227.49 Petitions for rehearing in contested cases. (1) A petition for rehearing shall not be prerequisite for appeal or review. Any person aggrieved by a final order may, within 20 days after service of the order, file a written petition for rehearing which shall specify in detail the grounds for the relief sought and supporting authorities. An agency may order a rehearing on its own motion within 20 days after service of a final order. This subsection does not apply to s. 17.025(3)(e). No agency is required to conduct more than one rehearing based on a petition for rehearing filed under this subsection in any contested case.

227.53 Parties and proceedings for review. (1) Except as otherwise specifically provided by law, any person aggrieved by a decision specified in s. 227.52 shall be entitled to judicial review thereof as provided in this chapter.

(a) Proceedings for review shall be instituted by serving a petition therefore personally or by certified mail upon the agency or one of its officials, and filing the petition in the office of the clerk of the circuit court for the county where the judicial review proceedings are to be held. Unless a rehearing is requested under s. 227.49, petitions for review under this paragraph shall be served and filed within 30 days after the service of the decision of the agency upon all parties under s. 227.48. If a rehearing is requested under s. 227.49, any party desiring judicial review shall serve and file a petition for review within 30 days after service of the order finally disposing of the application for rehearing, or within 30 days after the final disposition by operation of law of any such application for rehearing. The 30-day period for serving and filing a petition under this paragraph commences on the day after personal service or mailing of the decision by the agency. If the petitioner is a resident, the proceedings shall be held in the circuit court for the county where the petitioner resides, except that if the petitioner is an agency, the proceedings shall be in the circuit court for the county where the respondent resides and except as provided in ss. 77.59(6)(b), 182.70(6) and 182.71(5)(g). The proceedings shall be in the circuit court for Dane county if the petitioner is a nonresident. If all parties stipulate and the court to which the parties desire to transfer the proceedings agrees, the proceedings may be held in the county designated by the parties. If 2 or more petitions for review of the same decision are filed in different counties, the circuit judge for the county in which a petition for review of the decision was first filed shall determine the venue for judicial review of the decision, and shall order transfer or consolidation where appropriate.

(b) The petition shall state the nature of the petitioner's interest, the facts showing that petitioner is a person aggrieved by the decision, and the grounds specified in s. 227.57 upon which petitioner contends that the decision should be reversed or modified.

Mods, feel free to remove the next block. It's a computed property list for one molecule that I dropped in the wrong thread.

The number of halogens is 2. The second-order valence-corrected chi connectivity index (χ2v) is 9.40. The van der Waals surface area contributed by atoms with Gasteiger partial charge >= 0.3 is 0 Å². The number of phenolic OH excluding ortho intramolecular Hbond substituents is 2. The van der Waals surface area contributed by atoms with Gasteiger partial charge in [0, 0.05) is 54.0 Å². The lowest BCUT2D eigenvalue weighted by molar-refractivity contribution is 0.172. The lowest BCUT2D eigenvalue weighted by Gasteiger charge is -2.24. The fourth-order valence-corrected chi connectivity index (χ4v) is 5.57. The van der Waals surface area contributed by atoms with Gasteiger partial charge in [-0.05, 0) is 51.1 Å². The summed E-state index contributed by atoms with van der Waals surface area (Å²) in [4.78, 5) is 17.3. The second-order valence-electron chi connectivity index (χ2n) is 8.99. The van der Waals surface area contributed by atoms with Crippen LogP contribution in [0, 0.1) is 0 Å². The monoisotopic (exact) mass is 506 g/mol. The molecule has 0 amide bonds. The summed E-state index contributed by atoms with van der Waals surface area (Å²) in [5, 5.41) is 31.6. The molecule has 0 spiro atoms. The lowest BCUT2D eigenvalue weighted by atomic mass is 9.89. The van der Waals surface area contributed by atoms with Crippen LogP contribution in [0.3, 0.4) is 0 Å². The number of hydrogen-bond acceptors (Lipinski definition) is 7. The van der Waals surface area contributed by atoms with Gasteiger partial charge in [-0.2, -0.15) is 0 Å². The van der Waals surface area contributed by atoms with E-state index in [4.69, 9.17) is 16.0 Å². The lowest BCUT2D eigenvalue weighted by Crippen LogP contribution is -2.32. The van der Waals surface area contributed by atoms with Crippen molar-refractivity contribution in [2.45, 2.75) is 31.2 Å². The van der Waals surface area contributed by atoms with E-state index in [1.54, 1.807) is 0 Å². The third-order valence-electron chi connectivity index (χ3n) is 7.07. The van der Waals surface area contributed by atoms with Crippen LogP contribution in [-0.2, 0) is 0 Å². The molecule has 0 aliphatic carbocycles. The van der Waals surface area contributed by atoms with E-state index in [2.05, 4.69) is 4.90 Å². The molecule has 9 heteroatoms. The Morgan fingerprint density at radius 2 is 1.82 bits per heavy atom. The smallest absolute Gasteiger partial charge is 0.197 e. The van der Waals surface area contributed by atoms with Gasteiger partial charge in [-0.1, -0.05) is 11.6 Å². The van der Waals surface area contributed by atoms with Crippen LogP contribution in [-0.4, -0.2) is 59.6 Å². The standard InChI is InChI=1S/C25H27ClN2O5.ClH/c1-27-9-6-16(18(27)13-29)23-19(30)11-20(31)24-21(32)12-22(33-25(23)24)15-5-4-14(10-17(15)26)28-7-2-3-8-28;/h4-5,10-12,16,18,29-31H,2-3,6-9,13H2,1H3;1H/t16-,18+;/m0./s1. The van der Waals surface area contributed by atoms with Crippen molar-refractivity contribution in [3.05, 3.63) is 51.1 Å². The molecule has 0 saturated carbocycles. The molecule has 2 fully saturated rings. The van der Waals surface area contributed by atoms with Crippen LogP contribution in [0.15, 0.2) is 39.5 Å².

. . .

(c) Copies of the petition shall be served, personally or by certified mail, or, when service is timely admitted in writing, by first class mail, not later than 30 days after the institution of the proceeding, upon all parties who appeared before the agency in the proceeding in which the order sought to be reviewed was made.

Note: For purposes of the above-noted statutory time-limits, the date of Commission service of this decision is the date it is placed in the mail (in this case the date appearing immediately above the signatures); the date of filing of a rehearing petition is the date of actual receipt by the Commission; and the service date of a judicial review petition is the date of actual receipt by the Court and placement in the mail to the Commission.

2. The Complaint refers to "difintion of character". The Examiner has assumed that the Complainant is referring to "defamation of character".

3. Id. at 245.

4. Farmer v. Carpenters, 430 U.S. 290 (1977)

5. Youngdahl v. Rainfair, 355 U.S. 131 (1957) and United Construction Workers v. Laburnum, 347 U.S. 656 (1954).

6. Linn v. Plant Guard Workers, 383 U.S. 53. (1966).

7. Farmer v. Carpenters Union, 430 U.S. 290 (1977).

8. United Automobile Workers v. Russell, 350 U.S. 634 (1958).

9. LC at 18,258.

10. Id. at Footnote 29.

11. Trucker's & Traveler's Restaurant, Dec. No. 20880-B, 20882-B (McCormick, 3/84) and Strauss Printing Company, Inc., Dec. No. 20115-A (Schoenfeld, 12/82).

12. Local 244, Bakery Workers', Dec. No. 5743 (WERC, 5/61); Nopak, Inc., Dec. No. 5708-B (WERC, 7/61); Local 200, Teamsters, Dec. No. 6375 (WERC, 6/63); Local 444, Meat Cutters, Dec. No. 6791 (WERC, 7/64); Portage Stop N' Shop, Inc., Dec. No. 7037 (WERC, 2/65); Napiwocki Construction, Inc., Dec. No. 11941-B (WERC, 3/76); Trucker's and Traveler's Restaurant, Dec. No. 20882-C (WERC, 10/84).